Smallholder farmers often rely on rain-fed agriculture. As a result, farming families oscillate between ‘boom’ and ‘bust’ throughout the year, with their food security, nutrition and income dependent upon the vagaries of the weather.Read More
Since becoming a farmer in 2001, Phineas Muyabi from Chibombo District in Zambia has struggled to produce enough food for his family to eat. Droughts have destroyed his crops and, as a result, his family has had to rely upon food aid. This year, however, Muyabi is benefiting from CTA’s regional flagship project for Southern Africa, ‘Scaling up Climate Smart Agricultural Solutions for Cereal and Livestock Farmers’.
Phineas Muyabi receives regular weather alerts and farming tips to his mobile, such as when to sow his crops; how to limit damage caused by Fall Armyworm; how to reduce post-harvest losses; and when to consider selling his crops. “Information is power,” says Muyabi, “and this is helping me to increase the productivity of my land.”
Some 75,000 small-scale farmers in Malawi, Zambia and Zimbabwe were reached by the CTA project during its first year in 2017. By the time it comes to an end in early 2020, 140,000 farmers are expected to have adopted a range of climate-smart strategies to help them cope with drought and erratic weather. “We are well aware of the climate change problem and we know a lot about what’s causing it, but we cannot keep talking exclusively of the problems,” says Oluyede Ajayi, CTA’s senior programme coordinator for agricultural and rural development policy.
Increasing awareness of climate-smart agriculture
To foster greater awareness about the importance of using drought-tolerant seeds in Zambia, during the first year of the project’s launch, the Zambia Open University organised seed fairs in the 12 districts where the project is working. The fairs provided a forum for commercial seed companies, agro-dealers, extension workers and over 3,500 farmers. “We were very happy to be invited,” says John Muzondiwa, technical sales representative with Pannar Seeds, the second largest seed supplier in the country. “Fairs like this are a great way for us to meet large numbers of farmers and talk to them about products like drought-tolerant varieties of maize.”
The fairs were also appreciated by agro-dealers, who play an important role in providing inputs to local farmers. “The seed fair here was a real education for us and I’m now in a much better position to advise farmers about what sort of seeds and inputs to buy, according to their needs and soil type,” says agro-dealer Changwe Nkonda, whose company is based in Chibombo District.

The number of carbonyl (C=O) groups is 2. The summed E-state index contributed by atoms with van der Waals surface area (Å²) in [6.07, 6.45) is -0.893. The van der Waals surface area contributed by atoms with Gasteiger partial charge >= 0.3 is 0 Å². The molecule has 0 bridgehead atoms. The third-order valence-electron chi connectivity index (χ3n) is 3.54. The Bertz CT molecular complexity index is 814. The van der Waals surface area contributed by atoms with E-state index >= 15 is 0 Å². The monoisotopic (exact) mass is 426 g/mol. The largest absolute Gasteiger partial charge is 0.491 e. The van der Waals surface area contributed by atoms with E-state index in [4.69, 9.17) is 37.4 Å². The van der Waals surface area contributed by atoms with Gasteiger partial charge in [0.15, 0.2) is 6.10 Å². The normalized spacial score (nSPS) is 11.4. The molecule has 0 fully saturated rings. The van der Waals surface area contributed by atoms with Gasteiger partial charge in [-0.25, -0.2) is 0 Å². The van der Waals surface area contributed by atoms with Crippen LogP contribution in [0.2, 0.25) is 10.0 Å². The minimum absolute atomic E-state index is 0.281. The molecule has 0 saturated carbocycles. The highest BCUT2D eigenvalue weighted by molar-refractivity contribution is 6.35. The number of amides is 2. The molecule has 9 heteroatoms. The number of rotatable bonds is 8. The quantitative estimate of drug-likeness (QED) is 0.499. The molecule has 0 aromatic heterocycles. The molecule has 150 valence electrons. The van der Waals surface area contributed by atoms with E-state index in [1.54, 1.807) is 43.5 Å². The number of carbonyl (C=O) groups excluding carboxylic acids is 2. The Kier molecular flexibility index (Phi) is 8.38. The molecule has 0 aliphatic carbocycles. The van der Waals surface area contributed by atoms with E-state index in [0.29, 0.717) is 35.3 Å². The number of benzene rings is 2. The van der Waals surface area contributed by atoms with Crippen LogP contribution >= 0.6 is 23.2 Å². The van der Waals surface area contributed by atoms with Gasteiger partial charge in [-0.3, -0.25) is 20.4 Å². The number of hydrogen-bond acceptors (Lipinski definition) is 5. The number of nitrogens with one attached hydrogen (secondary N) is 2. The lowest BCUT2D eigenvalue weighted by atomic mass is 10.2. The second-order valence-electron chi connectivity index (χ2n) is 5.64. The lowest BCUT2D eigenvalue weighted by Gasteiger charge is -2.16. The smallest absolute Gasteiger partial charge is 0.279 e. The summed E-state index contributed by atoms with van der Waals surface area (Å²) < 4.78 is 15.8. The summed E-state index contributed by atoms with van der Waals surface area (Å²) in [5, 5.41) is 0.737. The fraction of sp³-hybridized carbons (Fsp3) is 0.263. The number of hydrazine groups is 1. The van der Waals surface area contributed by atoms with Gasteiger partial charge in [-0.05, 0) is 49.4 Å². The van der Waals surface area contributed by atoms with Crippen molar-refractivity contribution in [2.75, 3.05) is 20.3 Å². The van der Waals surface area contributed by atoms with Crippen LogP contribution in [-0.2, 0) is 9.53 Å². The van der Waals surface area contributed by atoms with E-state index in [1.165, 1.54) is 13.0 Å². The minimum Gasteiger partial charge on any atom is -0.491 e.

Building on success in Zimbabwe
Other than providing farmers with weather updates and agricultural advice, the CTA project promotes index-based weather insurance to farmers to help mitigate against the impacts of climate change – i.e. if crops fail because of too little rain or too much, farmers with insurance policies will receive compensation. Encouraging the uptake of insurance among farmers has been at the heart of activities in Zimbabwe, where the project has benefited from existing services already provided since 2013 by the Zimbabwe Farmers Union (ZFU) and Econet Wireless – the country’s largest telecommunications service. These organisations have created a weather index insurance product known as the EcoFarmer, which enables farmers to insure their crops against the risk of excessive rainfall and excessive dry days for as little as $2.50 (€2.19) per year.
Through CTA’s support, aWhere – a data management company that captures climate information via satellites – has partnered with ZFU and Econet Wireless in order to provide more targeted and reliable weather information to subscribers. The product is now known as the ZFU eco-farmer combo, for which farmers pay US$1 (€0.88) a month, and provides all the services of the previous package in addition to free information on drought-tolerant maize seeds and extension advice, and real time weather information updates. By the end of July 2018, over 10,725 farmers had signed up for the eco-farmer combo.
“I am finding the texts very useful,” says Winnieildah Hamamiti, a farmer from Mashonaland West. “Guidance on when the rain is coming, and when to sow seeds and apply fertilisers has helped me to improve my yields.”
Since the project’s implementation, just under 50,000 farmers have received weather and advisory services by text, and some 10,000 farmers have received information about drought-tolerant seeds. Over 400 agro-dealers have also been trained in climate-smart agricultural practices, and increasing numbers of farmers are buying weather-index insurance.
The success of the project owes much to the collaboration between the public and private sectors. Ajayi points out that all too often, development projects fizzle out when the donor support ceases. “We want to change this narrative,” he says. “One of the best ways of doing that is to establish a strong partnership based on a solid investment case that addresses the interests of partners who were there before the project and will be there afterwards. If companies dealing in agricultural inputs and insurance have a financial interest in the project, there is a much greater chance that its influence will continue beyond its lifetime.”